After the season, on July 20, 2004, he was traded by Golden State to the Portland Trail Blazers in exchange for Dale Davis and Dan Dickau. With the Blazers he played in only 53 games, averaging 11 ppg.
After being waived by Portland on August 3, 2005, he was signed by the San Antonio Spurs on August 29 to provide veteran leadership and a spark off the bench. After signing, Van Exel stated that it would be his last in an NBA uniform. The Spurs used him sparingly during the season 2005-2006 as he played in only 65 games. He averaged career lows in almost every category, including points (5.5 ppg) and minutes (15 mpg). In the playoffs, San Antonio was knocked out a seven game series at the hands of the Dallas Mavericks. Two days later, on May 24th, 2006, ESPN's Tony Kornheiser and Michael Wilbon reported on their show Pardon the Interruption than Van Exel would soon announce his retirement.
Nick Van Exel is known as one of the better clutch shooters of all-time, consistently elevating his game in the Playoffs and hitting game winning shots. He has a deadly three point shot, is a fierce penetrator, and brings a high level of energy to every game. He is one of the most well rounded and underrated guards in NBA history.
- Van Exel was the last Laker to score in the fabled Boston Garden when he nailed a three pointer at the buzzer to give the Lakers the win.
- He hit a pair of clutch three-pointers for the Lakers in game 5 of the 1995 Western Conference Semifinals against the San Antonio Spurs. The first one sent the game into overtime, while the second one decided the game.
- He also performed superbly in the 2003 playoffs while coming off the bench for the Dallas Mavericks, leading Dallas all the way to the Western Conference Finals where they lost to the San Antonio Spurs.
- Van Exel currently ranks 6th all-time in NBA career three-point field goals made with 1,528.
- Has finished in the top 15 in assists in 8 of 13 seasons.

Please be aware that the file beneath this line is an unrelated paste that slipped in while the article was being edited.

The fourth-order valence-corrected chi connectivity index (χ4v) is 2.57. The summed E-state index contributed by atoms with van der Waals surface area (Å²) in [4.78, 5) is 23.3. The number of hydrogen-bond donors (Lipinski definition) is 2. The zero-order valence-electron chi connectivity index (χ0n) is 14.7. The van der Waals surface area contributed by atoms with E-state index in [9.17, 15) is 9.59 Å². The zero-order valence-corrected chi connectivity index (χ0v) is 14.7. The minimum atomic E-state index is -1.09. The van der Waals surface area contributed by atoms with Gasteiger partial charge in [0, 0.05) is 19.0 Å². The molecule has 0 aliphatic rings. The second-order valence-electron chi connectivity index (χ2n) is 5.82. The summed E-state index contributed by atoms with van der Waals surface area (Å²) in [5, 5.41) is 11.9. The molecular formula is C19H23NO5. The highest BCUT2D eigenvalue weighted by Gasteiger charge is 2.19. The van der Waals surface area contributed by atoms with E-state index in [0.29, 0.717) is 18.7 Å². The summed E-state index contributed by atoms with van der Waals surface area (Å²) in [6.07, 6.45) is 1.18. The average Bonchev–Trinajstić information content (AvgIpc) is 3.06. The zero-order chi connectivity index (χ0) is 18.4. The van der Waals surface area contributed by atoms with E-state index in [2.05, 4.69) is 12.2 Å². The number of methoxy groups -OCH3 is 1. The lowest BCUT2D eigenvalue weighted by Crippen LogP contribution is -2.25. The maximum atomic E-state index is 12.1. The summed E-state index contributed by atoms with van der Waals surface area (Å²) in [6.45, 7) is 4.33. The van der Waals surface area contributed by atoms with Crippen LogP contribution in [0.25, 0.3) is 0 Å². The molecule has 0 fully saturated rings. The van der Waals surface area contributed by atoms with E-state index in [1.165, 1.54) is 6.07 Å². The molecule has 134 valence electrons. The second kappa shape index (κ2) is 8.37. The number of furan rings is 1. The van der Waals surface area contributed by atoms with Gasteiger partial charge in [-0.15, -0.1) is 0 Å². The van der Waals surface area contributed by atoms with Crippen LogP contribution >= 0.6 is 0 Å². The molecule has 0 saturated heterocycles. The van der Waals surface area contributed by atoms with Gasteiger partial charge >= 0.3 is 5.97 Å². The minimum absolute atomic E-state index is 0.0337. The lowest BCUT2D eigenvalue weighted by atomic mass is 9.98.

- Coming into the 2005-06 season Van Exel was first all-time among Los Angeles Lakers in three point field goals made with 750. Midway through the season he was surpassed by Kobe Bryant.
- Van Exel has stated that we will retire at the end of the 2005-2006 NBA season.
- During his time with the Los Angeles Lakers, Van Exel was referred to by the nicknames "Nick the Quick" and "Nick at Night".
- His free throw technique is somewhat unorthodox in that he stands about a foot behind the line. He developed this style after his tenure with the Lakers because he felt he shot better when he was not on the line. He has shot 79.6 percent from the line in his career.
- His nicknames include "Nick the Quick", "Nick at Nite", "Van Smack" (via Jim Rome) and Nick "Van Excellent". In high school his nickname was "Pearl"
- Nick's house was featured on MTV Cribs in its first season.
- While with the Lakers, during the 1996 season he shoved a referee over the scorer's table. Magic Johnson, who had rejoined the team during the season, publicly denounced Van Exel's outburst. Johnson went on to chest bump a referee only a few games later. Both were suspended.
- Has a scar on his right eyebrow from a traffic accident when he was a teenager.
- Wore number 31 while playing in college for Cincinnati, number 9 for the Los Angeles Lakers, number 37 for the Golden State Warriors, number 19 for the Portland Trail Blazers, and number 31 for the Denver Nuggets, Dallas Mavericks, and San Antonio Spurs.